Rachel dreamed of becoming an English teacher.  She was accepted into the Willian E. Macauley Honors Program at Brooklyn College.  As Rachel approached high school graduation, she resolved to keep her Judaic spark alive and enrolled in the Allegra Franco Sephardic Women’s Teachers College.

After graduating from Brooklyn College, Rachel signed up for an online master’s degree in Jewish Education at Yeshiva University.

Rachel yearned to give back to her community. She wanted to infuse children’s lives with the love of Torah, and to influence them by imparting the Torah’s guidance and life lessons.

A Match Made in Heaven

As my readers know by now, as a matchmaker, I enjoy hearing how couples met, if they care to share. Rachel knew her husband Mickey and his family from childhood. They prayed at the same shul.  Several people had told Mickey and Rachel about one another, saying they would be great together.  Rachel’s oldest brother, Ikey, gave Mickey Rachel’s phone number but forgot to tell Rachel that Mickey would be calling.

“Mickey phoned me thinking I was expecting his call. He starts off with, ‘This is Mickey’ and it was so awkward! I asked, ‘Mickey who?’”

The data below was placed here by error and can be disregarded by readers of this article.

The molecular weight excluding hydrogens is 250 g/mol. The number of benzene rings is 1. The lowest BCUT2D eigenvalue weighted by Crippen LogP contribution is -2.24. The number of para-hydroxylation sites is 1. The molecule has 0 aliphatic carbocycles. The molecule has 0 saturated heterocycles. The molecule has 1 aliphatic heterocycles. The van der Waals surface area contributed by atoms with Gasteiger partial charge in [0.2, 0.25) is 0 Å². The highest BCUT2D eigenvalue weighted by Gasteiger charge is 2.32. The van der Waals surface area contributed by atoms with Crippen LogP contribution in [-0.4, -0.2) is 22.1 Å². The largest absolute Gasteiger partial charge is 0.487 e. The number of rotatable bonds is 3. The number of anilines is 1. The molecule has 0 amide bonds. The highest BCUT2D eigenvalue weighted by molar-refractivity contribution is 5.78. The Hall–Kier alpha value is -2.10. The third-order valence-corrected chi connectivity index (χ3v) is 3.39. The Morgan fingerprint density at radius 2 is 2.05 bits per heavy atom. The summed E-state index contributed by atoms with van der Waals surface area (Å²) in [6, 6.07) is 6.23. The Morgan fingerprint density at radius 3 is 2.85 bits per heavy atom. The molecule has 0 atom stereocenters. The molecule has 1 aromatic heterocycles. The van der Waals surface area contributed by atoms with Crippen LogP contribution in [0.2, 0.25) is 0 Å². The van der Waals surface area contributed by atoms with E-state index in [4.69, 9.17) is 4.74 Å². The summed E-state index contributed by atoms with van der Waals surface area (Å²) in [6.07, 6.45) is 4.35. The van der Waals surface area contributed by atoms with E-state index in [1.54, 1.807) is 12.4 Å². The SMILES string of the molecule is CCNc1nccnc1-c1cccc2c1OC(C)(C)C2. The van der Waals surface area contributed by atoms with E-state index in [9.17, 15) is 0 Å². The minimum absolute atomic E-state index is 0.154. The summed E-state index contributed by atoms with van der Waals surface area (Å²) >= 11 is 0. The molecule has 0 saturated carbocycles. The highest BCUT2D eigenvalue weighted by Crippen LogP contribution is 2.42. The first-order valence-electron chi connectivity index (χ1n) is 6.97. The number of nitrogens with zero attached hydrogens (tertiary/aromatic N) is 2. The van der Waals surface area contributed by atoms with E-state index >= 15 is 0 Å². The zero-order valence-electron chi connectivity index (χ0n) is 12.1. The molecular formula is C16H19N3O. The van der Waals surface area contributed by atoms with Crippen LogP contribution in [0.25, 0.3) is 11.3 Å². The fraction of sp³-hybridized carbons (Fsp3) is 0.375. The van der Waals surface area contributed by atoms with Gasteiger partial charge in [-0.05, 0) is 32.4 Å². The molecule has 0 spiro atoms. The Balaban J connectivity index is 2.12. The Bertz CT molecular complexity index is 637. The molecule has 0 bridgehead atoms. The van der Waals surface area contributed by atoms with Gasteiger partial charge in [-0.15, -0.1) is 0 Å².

Rachel agreed to go out to dinner with Mickey and the two really hit it off.  Mickey, two years older than Rachel, had many qualities and experiences that drew her to him. “He was intelligent, worldly, and dedicated in his commitment to helping people by choosing medicine. Mickey attended Ashkenaz yeshivot and had a diverse background, straddling both the Talmudic and science worlds. He was so warm and kind, and his family was wonderful!”

Mickey studied in China and Peru and volunteered for a year with Kids of Courage, an organization that is dedicated to supporting sick children and their families.

Mickey’s grandfather was born in a Japanese internment camp in Shanghai to an Iraqi Jewish family. He moved to England and eventually to Brooklyn’s Syrian community.

Rachel and Mickey were married in 2015.  Rachel taught second grade at her alma mater, MDY, and Mickey graduated YU, enrolled in a graduate program in bioethics and applied to medical school. The following year, the couple moved from Brooklyn to Deal when Mickey entered Rutgers University Medical School. In Deal Rachel taught Jewish studies at Hillel Yeshiva for four years. She worked with lower division students (third to fifth grade) as well as middle division children.